But after just one year of leadership, she was forced out of the job by her colleagues who were fed up with the ‘Stalinist’ control freakery — among other things, she wrote every Labour candidate’s election leaflets. ‘She’s loathed and feared by her own group,’ one Conservative councillor says. ‘They probably hate her more than we do.’ The former council leader Nick Paget-Brown adds: ‘I got the sense that she felt that there was no point in engaging and preferred to put the energy into her tweets and blog.’
In the panic after Theresa May called the snap election, Dent Coad was quickly adopted as Labour’s candidate for Kensington, to the surprise of her Labour colleagues. Some local sources blame the pro-Corbyn group Momentum for forcing her on the party; others suggest Labour HQ was just keen to find a candidate quickly in a seat they thought they had little chance of winning. But although the Tory MP Victoria Borwick was thought to be so safe that her party devoted few resources to retaining the seat, she was more vulnerable than she appeared. Her 7,000 majority was decent rather than forbidding, the constituency having been shorn of Chelsea at the last boundary review, with poorer parts of North Kensington substituted. And after a series of high-profile MPs in the area, Borwick was a weak candidate, known for her support of Brexit and the ivory trade. Dent Coad herself credits ‘one-nation Tories’ who switched to Labour for her victory, and has been careful to appear moderate on local issues, such as opposing her own party’s ‘bonkers’ mansion tax proposals.
The fire broke out at Grenfell Tower six days after Dent Coad was elected. She helped on the ground, as well as lobbying ministers to improve support for survivors and calling for an inquiry into the wider causes. One local opponent admits: ‘She dealt with the Grenfell response quite well. I don’t think anyone would disagree with that.’ She became so popular with some survivors that, at the first council meeting after the fire, they called on her to take over. (At least one survivor disagrees, however. He accuses her of ‘jumping on the bandwagon’ while staying aloof from the hands-on response.)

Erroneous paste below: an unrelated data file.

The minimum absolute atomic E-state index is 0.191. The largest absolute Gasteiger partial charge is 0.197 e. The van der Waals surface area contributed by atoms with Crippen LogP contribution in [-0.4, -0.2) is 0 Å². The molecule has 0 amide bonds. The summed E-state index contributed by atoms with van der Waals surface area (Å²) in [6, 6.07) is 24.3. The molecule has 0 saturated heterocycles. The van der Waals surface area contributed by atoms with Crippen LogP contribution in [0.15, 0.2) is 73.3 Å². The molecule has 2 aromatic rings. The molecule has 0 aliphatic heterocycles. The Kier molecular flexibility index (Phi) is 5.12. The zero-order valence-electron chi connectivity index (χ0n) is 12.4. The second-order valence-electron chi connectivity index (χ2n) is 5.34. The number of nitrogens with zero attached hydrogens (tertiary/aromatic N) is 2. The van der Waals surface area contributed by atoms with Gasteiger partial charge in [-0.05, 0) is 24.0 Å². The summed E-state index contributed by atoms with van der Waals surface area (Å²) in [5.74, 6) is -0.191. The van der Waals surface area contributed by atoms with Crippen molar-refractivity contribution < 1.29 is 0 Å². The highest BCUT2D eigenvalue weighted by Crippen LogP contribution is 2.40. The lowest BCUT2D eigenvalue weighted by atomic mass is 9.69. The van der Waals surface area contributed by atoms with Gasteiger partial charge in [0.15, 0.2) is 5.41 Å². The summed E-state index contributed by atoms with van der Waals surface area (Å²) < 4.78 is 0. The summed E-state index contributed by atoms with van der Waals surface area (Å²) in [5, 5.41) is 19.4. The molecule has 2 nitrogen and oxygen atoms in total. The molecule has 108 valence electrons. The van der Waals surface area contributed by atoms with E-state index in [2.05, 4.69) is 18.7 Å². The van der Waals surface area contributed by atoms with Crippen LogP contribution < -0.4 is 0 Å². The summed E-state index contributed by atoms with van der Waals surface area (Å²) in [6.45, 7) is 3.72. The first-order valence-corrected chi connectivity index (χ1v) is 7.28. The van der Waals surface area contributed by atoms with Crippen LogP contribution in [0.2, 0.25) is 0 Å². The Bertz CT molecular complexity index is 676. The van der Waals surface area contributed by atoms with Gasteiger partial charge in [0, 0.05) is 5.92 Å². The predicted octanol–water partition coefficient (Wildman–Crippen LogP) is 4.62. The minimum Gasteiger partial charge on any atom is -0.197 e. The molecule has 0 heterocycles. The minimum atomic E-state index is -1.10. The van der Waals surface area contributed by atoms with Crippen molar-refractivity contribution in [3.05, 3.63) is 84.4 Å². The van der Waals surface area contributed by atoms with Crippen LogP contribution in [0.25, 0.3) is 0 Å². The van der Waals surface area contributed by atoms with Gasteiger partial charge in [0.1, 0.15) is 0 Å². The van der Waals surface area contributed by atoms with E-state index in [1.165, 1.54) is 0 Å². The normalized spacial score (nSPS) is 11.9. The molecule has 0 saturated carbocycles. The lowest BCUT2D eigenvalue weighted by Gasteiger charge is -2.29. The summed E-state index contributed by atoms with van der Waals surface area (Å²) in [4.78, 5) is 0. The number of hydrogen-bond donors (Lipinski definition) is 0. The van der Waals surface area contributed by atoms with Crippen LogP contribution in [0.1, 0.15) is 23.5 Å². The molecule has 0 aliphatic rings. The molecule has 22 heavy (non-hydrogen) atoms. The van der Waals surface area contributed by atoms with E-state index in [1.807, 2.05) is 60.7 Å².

Dent Coad savaged the Tory council leaders and called for those responsible for the disaster to be jailed. But questions have arisen about her part in the refurbishment of the tower, which is believed to be a factor in the rapid spread of the fire. Dent Coad sat on both the Kensington & Chelsea Tenant Management Organisation board, which managed Grenfell, and the council’s housing sub-committee while plans for the work were discussed. At one meeting, she praised the refurbishment proposal, saying that it ‘showed the council had listened to those residents’. She denies any responsibility for the details of the refurbishment, insisting that she never had any say in the choice of contractors or materials used.
She has long loathed the monarchy: she joined the pressure group Republic in 2005, after pictures emerged of Prince Harry dressed as a Nazi, and has described the royals as ‘work-shy scroungers’. Dent Coad held an alternative ‘people’s picnic’ while her neighbours were holding street parties to celebrate the Queen’s 90th birthday. Colleagues were unsurprised to hear of her slurs on Harry (and Prince Philip, whom she accused of infidelity). One former Labour councillor says: ‘It’s authority in general — she doesn’t like uniforms or anything like that.’
For Dent Coad, the stubbornness that marked her rise proved to be her Achilles heel. Within weeks of her arrival as a political star, she damaged her credibility with a single rant. But for Corbynistas like her, compromise is unthinkable. After all, as one rival puts it: ‘When you’re fighting the class war, you give no quarter.’